Lay ‘reflection’ raises doctrinal, liturgical questions in Chicago archdiocese

Old St. Patrick’s Church, Chicago, Il.

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As the Archdiocese of Chicago calls for liturgical orthodoxy in its implementation of Traditiones custodes, at least one parish has permitted lay people to give a homiletic reflection, despite the Church’s requirements that a homily be given at Sunday Mass, and that homilies can be preached only by ordained ministers.

The Archdiocese of Chicago declined to comment on liturgical and doctrinal questions concerning a June 19 Mass at Chicago’s Old St. Patrick’s Church.

Instead of a homily after the Gospel, the celebrant invited two men to the ambo to offer a Father’s Day “Gospel reflection,” which the priest said was a custom in the parish.

The two men – identified as Alex Shingleton and Landon Duyka – described as “miracles” their same-sex civil marriage and the adoption of two daughters, comparing those moments to the multiplication of the loaves and fishes in the Gospel reading.

“This week Chicago is celebrating Pride, and today is Father’s Day, and conveniently we tick both of those boxes,” one of the men said, to laughter from the congregation.

“Let’s be honest, there are probably not too many gay dads speaking on Father’s Day at many Catholic Churches on the planet today.”

Canon law stipulates that a homily is “reserved to a priest or deacon” and “must be given at all Masses on Sundays and holy days of obligation which are celebrated with a congregation.”

While the parish did not refer to the men’s reflection as a homily, it came after the Gospel reading -when the homily usually takes place – and immediately ahead of a blessing for fathers, and then the recitation of the Creed.

During their reflection, the men said they had felt unwelcome at other Catholic churches over the years, but were impressed by St. Patrick’s message of “radical inclusivity.”

They recalled attending an LGBT meeting when they first came to the parish, at which they recalled a priest saying that “that while other Catholic churches and their leaders may be tone deaf, Old St. Pat’s has figured it out.”

“Today we had the Gospel where Jesus fed the masses from five loaves and two fishes – clearly a miracle. Something that is unexplainable, unexpected, and truly marvelous, where something that started small became a huge blessing,” Shingleton said.

“Well, our journey to fatherhood has been marked by a series of events that started small, but became huge blessings. And while they may not meet the strict definitions of miracles – meaning no one will be gaining sainthood here today – they are unexplainable, unexpected, and truly marvelous nonetheless.”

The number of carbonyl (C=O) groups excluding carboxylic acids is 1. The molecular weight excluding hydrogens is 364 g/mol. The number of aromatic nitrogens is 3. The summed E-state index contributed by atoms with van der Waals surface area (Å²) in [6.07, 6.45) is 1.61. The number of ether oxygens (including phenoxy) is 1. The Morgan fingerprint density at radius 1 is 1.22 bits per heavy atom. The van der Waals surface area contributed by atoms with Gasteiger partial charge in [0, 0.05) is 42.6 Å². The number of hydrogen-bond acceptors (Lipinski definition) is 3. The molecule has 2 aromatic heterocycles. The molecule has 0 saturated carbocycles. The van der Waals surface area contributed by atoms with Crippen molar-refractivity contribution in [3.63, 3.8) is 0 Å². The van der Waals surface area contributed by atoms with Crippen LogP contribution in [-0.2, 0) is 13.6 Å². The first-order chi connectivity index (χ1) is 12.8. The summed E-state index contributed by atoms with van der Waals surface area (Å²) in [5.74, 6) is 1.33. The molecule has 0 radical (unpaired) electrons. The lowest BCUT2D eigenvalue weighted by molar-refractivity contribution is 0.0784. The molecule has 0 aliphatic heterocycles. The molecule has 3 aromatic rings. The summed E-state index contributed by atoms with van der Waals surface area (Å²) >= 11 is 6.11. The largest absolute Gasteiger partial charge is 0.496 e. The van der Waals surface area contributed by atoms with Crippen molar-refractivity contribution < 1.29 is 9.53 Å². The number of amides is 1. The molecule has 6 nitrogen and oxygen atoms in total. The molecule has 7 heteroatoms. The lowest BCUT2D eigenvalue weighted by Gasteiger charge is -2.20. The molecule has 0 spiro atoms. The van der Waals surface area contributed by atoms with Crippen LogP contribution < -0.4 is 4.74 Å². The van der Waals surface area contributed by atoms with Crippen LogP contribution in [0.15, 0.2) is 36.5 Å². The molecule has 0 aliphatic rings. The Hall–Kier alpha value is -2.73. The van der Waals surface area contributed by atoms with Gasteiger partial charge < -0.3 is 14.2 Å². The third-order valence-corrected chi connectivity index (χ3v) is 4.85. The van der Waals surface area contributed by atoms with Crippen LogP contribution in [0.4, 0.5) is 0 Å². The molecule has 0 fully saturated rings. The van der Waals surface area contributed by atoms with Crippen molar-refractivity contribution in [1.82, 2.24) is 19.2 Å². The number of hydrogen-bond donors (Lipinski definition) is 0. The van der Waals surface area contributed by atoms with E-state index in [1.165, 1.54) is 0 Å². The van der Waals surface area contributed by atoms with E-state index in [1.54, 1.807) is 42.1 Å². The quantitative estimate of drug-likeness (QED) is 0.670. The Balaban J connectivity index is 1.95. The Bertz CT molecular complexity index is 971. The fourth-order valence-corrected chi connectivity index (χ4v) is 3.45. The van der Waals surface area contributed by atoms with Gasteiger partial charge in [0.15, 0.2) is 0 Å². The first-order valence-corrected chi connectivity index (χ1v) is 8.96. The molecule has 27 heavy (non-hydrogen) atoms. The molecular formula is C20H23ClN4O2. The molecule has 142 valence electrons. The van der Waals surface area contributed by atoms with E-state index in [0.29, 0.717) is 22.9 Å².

The men said that they discussed wanting children on their first date, in 2004.

“The first miracle of our story came in 2007, when gay marriage – which was then called civil union – became legal in the United Kingdom, which is where I’m from,” Shingleton said.

They described their adoption of two baby girls as additional miracles, given that they took place at a time when many states did not allow same-sex couples to adopt.

“The final miracle in our story is here – Old St. Pat’s,” Duyka said.

The pair has lived in many different cities, and experienced many different Catholic parishes, Duyka added. In many of these churches they felt unwelcomed, he continued, citing a homily that described gay marriage as sinful and parishioners who would not shake their hands during the Sign of Peace.

“We wanted to raise our children in the Catholic Church…” he said. “On the other hand, we didn’t want to expose our children to bigotry and have them feel any shame or intolerance about their family.”

The men said they felt affirmed at Old St. Patrick’s, where they have now been members for 10 years.

“On this Father’s Day, during Pride, we pray that if you are ever given the opportunity to stand up for families like ours, that you will do so,” Duyka said. “Because our voices are very strong, but they are not nearly loud enough without yours.”

The Catechism of the Catholic Church explains that people who identify as LGBT “must be accepted with respect, compassion, and sensitivity. Every sign of unjust discrimination in their regard should be avoided.”

In 2021, Chicago’s Cardinal Blase Cupich urged Catholics to “redouble our efforts to be creative and resilient in finding ways to welcome and encourage all LGBTQ people in our family of faith.”

In the same year, the Vatican’s Congregation for the Doctrine of the Faith confirmed that “it is not licit to impart a blessing on relationships, or partnerships, even stable, that involve sexual activity outside of marriage … as is the case of the unions between persons of the same sex.”

“The presence in such relationships of positive elements, which are in themselves to be valued and appreciated, cannot justify these relationships and render them legitimate objects of an ecclesial blessing, since the positive elements exist within the context of a union not ordered to the Creator’s plan,” the CDF added, in a text approved by Pope Francis.

Nevertheless, the CDF in 2003 said it would be unjust for civil governments to develop a definition of marriage that includes same-sex relationships.

And in 2006, the U.S. bishops’ conference explained that “the Church does not support the adoption of children by same-sex couples, since homosexual unions are contrary to the divine plan.”